Image: Takeaway (wikipedia commons)

(or Happy New Year!)

The story

Thursday (3rd February) will be the start of the Chinese New Year.

On this night will be a full moon (good night for moon-watching) and the celebrations will end 15 days later when the lunar cycle is halfway through and there will be a new moon (not such a good night for moon-watching).

This day, 17th February is when the Lantern Festival takes place and during this night some people will let loose sky lanterns. Traditionally, people would write messages on them and hoped they would reach the sky god who would make their wishes come true.

Teaching ideas

This video of sky lanterns gave me some ideas for lessons.

The simplest idea would be to show the video and ask students to explain why the lanterns float upwards. This would be a good plenary to a lesson on convection as students can apply what they have learnt about why hot air rises to explain what is happening. They can get a lot of science into an explanation such as this and gives students an opportunity to link the key ideas of particles, energy and forces.

For a bit more of a wow factor you could demonstrate the ‘flying teabag’ experiment. (see weblink below for a video). I think this is an ideal start to a lesson on convection and you can follow this by asking the students to come up with their initial ideas on how it happens. As a plenary they can go back to their original explanation and improve on it using what they have learnt in the lesson.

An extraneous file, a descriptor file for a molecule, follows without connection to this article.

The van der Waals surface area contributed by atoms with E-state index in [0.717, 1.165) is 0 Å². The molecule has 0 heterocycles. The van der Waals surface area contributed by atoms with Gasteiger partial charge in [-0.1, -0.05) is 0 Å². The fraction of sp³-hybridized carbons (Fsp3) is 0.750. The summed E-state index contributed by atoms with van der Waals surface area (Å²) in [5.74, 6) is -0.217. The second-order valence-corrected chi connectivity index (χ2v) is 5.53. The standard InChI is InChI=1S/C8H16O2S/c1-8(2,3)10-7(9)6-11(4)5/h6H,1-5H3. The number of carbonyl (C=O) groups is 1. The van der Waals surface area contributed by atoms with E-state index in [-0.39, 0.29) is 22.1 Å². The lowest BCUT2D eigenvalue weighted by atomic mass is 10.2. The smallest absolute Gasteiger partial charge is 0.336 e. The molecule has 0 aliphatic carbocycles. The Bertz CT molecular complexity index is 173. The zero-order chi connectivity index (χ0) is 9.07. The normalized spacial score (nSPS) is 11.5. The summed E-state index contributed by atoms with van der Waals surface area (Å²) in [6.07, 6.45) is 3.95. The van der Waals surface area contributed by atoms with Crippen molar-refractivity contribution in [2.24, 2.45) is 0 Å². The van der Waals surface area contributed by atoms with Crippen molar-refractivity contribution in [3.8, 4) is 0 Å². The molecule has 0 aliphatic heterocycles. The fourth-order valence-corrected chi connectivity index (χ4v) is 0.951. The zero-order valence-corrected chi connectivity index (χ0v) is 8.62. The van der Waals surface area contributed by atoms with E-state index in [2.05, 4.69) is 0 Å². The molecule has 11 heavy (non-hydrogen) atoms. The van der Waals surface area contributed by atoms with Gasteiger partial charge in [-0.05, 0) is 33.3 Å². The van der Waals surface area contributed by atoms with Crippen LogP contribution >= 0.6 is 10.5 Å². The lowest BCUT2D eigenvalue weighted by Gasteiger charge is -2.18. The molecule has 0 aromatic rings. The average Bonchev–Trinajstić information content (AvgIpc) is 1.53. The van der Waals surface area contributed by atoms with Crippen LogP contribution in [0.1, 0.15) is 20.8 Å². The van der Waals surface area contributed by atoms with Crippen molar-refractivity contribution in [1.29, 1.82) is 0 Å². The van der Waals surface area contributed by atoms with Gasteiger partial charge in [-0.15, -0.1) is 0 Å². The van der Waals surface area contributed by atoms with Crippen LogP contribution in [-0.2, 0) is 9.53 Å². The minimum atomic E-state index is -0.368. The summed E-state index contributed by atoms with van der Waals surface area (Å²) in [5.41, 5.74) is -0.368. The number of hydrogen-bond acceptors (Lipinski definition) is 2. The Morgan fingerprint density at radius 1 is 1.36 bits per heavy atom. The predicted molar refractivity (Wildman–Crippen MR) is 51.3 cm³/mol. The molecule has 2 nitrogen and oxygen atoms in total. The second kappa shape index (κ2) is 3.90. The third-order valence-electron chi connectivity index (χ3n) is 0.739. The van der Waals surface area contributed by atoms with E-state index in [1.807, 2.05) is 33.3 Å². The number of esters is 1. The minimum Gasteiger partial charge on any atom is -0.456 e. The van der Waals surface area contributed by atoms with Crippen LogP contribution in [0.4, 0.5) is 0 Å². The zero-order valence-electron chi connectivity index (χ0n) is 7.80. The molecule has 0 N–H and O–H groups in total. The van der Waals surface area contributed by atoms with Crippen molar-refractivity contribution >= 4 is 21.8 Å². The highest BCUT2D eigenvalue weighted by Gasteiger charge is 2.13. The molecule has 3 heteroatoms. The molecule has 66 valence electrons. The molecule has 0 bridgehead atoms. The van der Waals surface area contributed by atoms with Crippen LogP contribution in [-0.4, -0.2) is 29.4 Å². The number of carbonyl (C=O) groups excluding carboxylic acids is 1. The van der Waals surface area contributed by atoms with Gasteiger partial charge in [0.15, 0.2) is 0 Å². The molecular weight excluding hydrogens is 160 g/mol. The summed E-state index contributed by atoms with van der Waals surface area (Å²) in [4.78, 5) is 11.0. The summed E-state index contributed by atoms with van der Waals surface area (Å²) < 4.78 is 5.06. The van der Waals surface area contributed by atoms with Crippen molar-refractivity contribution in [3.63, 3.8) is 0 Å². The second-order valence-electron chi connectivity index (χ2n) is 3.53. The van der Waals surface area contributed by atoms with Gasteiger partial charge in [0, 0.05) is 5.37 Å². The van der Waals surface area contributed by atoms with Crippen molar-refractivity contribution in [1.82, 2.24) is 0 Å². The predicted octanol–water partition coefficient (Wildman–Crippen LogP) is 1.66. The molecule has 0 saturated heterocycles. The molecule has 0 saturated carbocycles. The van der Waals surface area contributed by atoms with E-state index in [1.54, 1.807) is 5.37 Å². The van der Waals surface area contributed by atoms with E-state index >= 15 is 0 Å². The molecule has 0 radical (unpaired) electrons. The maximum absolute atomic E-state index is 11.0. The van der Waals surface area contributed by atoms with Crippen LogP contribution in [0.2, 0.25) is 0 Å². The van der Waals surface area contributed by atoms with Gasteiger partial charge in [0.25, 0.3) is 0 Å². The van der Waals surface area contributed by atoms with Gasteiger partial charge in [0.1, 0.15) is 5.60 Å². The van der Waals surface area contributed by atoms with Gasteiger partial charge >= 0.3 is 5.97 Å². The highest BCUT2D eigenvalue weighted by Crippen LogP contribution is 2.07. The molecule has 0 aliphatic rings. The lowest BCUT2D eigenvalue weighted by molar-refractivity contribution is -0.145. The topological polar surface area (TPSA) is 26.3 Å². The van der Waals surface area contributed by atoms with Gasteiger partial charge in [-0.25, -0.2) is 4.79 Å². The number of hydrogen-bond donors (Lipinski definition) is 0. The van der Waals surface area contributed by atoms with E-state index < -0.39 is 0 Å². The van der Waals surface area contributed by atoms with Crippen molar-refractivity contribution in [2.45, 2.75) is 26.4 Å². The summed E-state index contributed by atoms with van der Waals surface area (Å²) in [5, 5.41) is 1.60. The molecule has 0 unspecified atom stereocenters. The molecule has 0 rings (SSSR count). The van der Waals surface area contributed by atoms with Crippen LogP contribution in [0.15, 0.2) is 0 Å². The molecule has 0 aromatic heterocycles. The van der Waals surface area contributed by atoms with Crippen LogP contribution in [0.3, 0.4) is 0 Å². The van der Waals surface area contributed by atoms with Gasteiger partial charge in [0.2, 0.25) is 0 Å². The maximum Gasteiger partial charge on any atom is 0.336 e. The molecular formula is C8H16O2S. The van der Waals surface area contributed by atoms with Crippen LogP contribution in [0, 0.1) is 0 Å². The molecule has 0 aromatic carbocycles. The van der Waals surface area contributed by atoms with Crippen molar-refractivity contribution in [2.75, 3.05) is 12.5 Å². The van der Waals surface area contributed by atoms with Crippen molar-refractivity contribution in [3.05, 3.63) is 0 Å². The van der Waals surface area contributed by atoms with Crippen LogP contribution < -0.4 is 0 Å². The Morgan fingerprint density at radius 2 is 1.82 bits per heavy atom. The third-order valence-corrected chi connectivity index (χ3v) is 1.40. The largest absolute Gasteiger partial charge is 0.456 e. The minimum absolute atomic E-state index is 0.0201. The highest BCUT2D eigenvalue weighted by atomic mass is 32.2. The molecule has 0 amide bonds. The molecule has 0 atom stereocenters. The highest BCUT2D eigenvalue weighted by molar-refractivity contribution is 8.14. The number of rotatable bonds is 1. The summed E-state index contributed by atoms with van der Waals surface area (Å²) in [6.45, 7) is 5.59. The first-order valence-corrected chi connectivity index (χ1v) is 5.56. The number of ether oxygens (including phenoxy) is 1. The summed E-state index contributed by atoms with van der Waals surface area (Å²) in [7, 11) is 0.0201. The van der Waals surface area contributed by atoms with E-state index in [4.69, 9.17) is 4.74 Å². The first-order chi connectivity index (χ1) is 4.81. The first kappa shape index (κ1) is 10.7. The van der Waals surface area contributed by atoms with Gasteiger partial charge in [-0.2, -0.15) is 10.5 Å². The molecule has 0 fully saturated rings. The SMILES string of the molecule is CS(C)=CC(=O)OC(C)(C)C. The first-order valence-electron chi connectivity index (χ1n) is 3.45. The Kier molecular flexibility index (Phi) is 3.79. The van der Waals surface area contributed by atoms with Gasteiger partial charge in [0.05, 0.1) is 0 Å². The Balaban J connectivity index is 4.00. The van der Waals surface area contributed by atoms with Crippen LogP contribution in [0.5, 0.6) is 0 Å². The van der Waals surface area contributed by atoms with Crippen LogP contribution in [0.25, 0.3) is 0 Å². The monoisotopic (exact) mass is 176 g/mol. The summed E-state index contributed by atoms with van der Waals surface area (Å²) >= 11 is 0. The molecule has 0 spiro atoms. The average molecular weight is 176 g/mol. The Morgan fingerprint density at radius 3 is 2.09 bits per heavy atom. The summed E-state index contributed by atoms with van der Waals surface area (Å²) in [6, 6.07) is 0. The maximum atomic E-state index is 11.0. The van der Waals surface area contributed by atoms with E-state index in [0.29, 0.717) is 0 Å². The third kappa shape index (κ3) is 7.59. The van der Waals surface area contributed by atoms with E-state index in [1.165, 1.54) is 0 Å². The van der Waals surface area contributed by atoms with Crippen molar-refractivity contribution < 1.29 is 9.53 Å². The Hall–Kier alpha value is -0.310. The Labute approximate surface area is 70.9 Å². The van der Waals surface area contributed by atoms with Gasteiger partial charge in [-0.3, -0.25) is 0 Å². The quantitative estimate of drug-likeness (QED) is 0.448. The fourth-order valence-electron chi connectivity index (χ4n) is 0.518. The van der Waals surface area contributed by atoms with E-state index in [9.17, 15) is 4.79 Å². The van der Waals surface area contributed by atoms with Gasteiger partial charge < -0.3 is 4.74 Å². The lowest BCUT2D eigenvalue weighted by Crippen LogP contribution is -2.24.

If you are looking for a longer project, why not get a class to make their own sky lanterns which they can then set off in their own lantern festival? The ‘full of hot air’ video shows a method of how to make a hot air balloon out of tissue paper (which is essentially the same thing as a fire lantern) and also contains a nice animation which explains how hot air balloons work.

I have used a tissue paper balloon as a demonstration in the past and the students always loved it.  I heated the air inside by very gingerly holding the balloon over a (very small) Bunsen burner flame and surprisingly, given my propensity for clumsiness, it never caught fire once. I agree that a roomful of teenagers doing the same thing is an altogether different ball game so you may wish to use the safer method of using a hair-dryer!

Weblinks

Full of hot air video

Video which shows how to do the flying teabag demonstration

Related posts:

  1. Big beaks help cool birds down
  2. Is a gold medal really gold?